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Political Grit

Meet Tom Cotton, from Yell County, Arkansas, near Dardanelle.

Aug 8, 2011, Vol. 16, No. 44 • By KENNETH Y. TOMLINSON
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Last November changed all that. The GOP captured a Senate seat and two House seats and made record gains down-ballot. Today Democrats hold only Ross’s district in the House, and in the Senate, Mark Pryor’s seat looks vulnerable in 2014.

As soon as Ross announced he would not run again, a host of Democrats began jockeying for the nomination. Cotton supporters are confident he can secure the GOP nomination. Beth Anne Rankin, a former Miss Arkansas and Huckabee administration appointee, is another potential candidate, but she managed to get only 40 percent of the vote against Ross last year.

The list of well-known conservatives preparing to support Cotton reads like a Who’s Who of the movement. His former professors at Claremont are as much in awe at the prospects of Cotton in Congress as his old sergeant in Iraq. “You have to remember that this young man interrupted a fast-track life to study the Federalist Papers,” explains Charles Kesler, now editor of the Claremont Review of Books. “And that was before he interrupted his life to serve in Iraq and Afghanistan.”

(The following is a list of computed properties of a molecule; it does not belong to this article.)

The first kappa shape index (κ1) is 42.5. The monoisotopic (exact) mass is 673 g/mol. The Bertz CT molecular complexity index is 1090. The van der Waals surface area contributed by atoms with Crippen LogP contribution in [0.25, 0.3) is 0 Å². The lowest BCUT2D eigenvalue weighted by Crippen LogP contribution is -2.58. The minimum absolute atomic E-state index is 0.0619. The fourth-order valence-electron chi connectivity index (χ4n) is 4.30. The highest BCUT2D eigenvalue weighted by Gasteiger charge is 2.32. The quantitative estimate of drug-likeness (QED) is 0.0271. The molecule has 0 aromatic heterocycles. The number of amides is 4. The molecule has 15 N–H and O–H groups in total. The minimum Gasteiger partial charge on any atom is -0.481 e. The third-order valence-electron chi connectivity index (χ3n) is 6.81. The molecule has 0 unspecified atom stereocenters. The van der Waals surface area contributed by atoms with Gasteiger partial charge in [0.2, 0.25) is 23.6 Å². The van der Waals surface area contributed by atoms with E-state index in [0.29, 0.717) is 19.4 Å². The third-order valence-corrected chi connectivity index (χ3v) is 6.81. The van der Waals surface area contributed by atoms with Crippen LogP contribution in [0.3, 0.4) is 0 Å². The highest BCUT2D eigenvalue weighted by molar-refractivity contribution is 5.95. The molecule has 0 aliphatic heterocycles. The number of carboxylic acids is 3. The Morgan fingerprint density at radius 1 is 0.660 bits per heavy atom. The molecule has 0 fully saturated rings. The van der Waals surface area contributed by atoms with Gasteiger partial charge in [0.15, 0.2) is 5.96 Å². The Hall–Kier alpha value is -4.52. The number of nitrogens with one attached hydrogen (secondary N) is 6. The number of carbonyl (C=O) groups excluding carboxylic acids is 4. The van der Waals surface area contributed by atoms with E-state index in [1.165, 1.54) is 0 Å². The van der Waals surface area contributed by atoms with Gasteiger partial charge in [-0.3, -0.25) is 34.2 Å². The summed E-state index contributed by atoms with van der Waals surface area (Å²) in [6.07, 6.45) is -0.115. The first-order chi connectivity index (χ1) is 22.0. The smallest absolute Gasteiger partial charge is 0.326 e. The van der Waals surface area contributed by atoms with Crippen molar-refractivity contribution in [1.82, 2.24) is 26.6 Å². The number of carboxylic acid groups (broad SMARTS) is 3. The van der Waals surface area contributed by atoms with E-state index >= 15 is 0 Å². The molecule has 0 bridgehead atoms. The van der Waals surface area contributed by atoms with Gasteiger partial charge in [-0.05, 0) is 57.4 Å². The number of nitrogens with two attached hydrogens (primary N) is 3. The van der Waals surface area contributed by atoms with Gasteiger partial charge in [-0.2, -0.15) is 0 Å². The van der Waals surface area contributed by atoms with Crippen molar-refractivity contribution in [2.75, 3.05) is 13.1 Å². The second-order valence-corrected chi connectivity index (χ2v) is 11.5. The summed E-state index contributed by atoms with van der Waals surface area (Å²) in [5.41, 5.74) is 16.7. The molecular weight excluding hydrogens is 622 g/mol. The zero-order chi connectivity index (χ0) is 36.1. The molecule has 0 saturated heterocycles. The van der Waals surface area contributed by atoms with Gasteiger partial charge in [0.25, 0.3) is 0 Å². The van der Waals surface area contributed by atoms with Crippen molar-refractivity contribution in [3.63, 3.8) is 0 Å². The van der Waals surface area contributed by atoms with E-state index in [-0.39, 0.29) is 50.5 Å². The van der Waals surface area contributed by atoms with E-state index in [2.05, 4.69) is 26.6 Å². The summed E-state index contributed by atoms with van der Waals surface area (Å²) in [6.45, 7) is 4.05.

Cotton, meanwhile, is as comfortable talking about domestic policy and the need to restrict the growth of government as he is in assessing American strategy in Iraq and Afghanistan. There is an ease about his manner that masks his intellectual prowess and the courage that marked his service.

Arkansas novelist Charles Portis managed to get a lot of life out of his classic tale of True Grit. But as Tom Cotton begins his campaign for Congress, many are left with a sense that in the years ahead the country could hear a lot more about another extraordinary figure from Yell County near Dardanelle.

Kenneth Y. Tomlinson is a former editor-in-chief of Reader’s Digest.

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